# How to implement a set?

I want to implement a Set in C. Is it OK to use a linked list, when creating the SET, or should I use another approach ?

How do you usually implement your own set (if needed).

NOTE: If I use the Linked List approach, I will probably have the following complexities for Set my operations:

• init : O(1);
• destroy: O(n);
• insert: O(n);
• remove: O(n);
• union: O(n*m);
• intersection: O(n*m);
• difference: O(n*m);
• ismember: O(n);
• issubset: O(n*m);
• setisequal: O(n*m);

O(n*m) seems may be a little to big especially for huge data... Is there a way to implement my Set more efficient ?

I have used Red-Black trees in the past to build sets.

Here are the time complexities from the Wikipedia article.

Space O(n) Search O(log n) Insert O(log n) Delete O(log n)

Sets are typically implemented either as red-black trees (which requires the elements to have a total order), or as an automatically-resizing hashtable (which requires a hash function).

The latter is typically implemented by having the hashtable double in size and reinserting all elements when a certain capacity threshold (75% works well) is exceeded. This means that inidividual insert operations can be O(n), but when amortized over many operations, it's actually O(1).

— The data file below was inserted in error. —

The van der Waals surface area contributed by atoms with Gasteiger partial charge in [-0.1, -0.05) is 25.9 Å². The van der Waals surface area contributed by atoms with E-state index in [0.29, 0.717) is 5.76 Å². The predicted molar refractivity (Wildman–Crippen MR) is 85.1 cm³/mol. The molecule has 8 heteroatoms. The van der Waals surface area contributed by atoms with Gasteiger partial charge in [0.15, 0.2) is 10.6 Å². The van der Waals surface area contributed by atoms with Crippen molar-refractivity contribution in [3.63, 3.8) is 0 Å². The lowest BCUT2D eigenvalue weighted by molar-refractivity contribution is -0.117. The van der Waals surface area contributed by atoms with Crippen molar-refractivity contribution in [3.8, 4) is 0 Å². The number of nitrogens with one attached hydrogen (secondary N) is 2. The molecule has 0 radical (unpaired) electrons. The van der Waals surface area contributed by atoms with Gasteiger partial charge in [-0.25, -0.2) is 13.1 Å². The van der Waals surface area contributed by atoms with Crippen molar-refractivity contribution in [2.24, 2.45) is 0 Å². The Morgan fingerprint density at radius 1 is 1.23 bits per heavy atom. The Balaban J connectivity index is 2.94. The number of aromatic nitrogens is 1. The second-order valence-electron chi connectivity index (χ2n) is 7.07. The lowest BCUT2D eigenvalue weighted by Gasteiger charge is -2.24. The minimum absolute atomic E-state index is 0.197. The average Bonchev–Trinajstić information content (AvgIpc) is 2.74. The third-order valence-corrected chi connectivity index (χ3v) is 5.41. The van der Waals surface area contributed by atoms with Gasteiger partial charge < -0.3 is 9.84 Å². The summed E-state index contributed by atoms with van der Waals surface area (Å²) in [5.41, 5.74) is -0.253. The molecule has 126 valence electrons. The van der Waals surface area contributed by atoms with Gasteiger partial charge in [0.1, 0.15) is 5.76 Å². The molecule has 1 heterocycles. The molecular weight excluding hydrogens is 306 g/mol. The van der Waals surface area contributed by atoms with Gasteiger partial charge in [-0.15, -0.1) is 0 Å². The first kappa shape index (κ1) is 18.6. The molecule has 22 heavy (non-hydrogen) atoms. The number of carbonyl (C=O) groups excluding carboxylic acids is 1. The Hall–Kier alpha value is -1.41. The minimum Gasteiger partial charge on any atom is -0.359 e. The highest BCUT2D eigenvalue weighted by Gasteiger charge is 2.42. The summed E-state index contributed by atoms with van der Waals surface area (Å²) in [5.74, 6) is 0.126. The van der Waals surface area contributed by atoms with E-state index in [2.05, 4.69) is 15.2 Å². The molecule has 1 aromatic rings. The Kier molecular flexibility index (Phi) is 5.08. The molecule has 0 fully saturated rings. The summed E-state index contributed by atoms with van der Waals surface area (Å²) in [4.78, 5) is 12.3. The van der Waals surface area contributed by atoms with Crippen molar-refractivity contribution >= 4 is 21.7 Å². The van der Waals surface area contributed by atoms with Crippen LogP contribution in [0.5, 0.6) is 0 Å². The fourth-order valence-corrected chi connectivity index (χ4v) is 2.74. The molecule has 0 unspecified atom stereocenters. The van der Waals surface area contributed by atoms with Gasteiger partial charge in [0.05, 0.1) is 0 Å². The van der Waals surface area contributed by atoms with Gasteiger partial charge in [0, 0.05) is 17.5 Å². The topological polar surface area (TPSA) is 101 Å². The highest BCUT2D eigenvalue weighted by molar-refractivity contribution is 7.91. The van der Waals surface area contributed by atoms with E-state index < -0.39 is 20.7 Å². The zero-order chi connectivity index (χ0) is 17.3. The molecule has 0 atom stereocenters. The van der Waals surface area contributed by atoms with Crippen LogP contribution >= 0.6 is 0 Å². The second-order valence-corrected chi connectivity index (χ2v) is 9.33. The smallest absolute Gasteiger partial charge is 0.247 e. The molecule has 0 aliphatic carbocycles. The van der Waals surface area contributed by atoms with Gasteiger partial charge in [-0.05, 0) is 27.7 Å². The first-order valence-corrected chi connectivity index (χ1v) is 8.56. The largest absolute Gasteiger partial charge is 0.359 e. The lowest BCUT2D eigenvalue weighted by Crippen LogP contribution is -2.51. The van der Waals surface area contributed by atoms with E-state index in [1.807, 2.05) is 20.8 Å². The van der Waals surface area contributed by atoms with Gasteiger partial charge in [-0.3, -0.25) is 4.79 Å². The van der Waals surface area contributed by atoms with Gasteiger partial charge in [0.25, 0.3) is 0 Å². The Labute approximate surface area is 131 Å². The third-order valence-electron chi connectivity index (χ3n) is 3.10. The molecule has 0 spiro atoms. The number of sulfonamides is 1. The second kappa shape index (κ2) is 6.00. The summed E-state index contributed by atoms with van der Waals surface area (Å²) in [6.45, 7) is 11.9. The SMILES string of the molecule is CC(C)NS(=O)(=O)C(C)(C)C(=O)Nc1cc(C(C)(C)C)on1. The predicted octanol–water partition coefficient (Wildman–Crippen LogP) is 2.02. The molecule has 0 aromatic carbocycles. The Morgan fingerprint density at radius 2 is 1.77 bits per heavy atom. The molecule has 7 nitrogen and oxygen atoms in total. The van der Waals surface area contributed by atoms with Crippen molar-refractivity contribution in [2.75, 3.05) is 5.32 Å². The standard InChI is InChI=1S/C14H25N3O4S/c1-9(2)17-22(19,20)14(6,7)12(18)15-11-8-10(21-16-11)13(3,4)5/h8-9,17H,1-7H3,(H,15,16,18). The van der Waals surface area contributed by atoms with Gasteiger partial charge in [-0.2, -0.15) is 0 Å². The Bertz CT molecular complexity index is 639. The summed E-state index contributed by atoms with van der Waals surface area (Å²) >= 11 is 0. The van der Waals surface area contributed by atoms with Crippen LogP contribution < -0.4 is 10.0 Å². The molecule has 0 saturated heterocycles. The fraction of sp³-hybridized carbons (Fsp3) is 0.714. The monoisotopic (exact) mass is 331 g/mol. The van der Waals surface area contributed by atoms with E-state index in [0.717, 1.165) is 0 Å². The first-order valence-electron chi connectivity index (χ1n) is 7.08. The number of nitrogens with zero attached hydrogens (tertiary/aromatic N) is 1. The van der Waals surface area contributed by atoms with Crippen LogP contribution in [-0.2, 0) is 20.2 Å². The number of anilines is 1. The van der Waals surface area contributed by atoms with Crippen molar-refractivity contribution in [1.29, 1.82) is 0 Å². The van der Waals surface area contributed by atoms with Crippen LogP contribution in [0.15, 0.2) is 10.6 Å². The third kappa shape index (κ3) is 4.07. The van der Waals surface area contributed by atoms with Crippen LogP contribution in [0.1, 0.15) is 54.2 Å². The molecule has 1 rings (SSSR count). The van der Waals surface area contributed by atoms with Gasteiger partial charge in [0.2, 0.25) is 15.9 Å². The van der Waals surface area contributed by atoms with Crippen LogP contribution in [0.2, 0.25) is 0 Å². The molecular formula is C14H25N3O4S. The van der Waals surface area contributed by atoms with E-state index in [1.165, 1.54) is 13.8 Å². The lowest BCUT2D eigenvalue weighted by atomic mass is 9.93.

std::set is often implemented as a red black tree: http://en.wikipedia.org/wiki/Red-black_tree

This approach will give you much better complexity on all the listed operations.

There are lot of ways for set implementation. Here are some of them. Besides MSDN have very good article on it.

Since you already have a linked list implemented, the easiest is a skip list. If you want to use balanced trees, the easiest in my opinion is a treap. These are randomized data structures, but generally they are just as efficient as their deterministic counterparts, if not more (and a skip list can be made deterministic).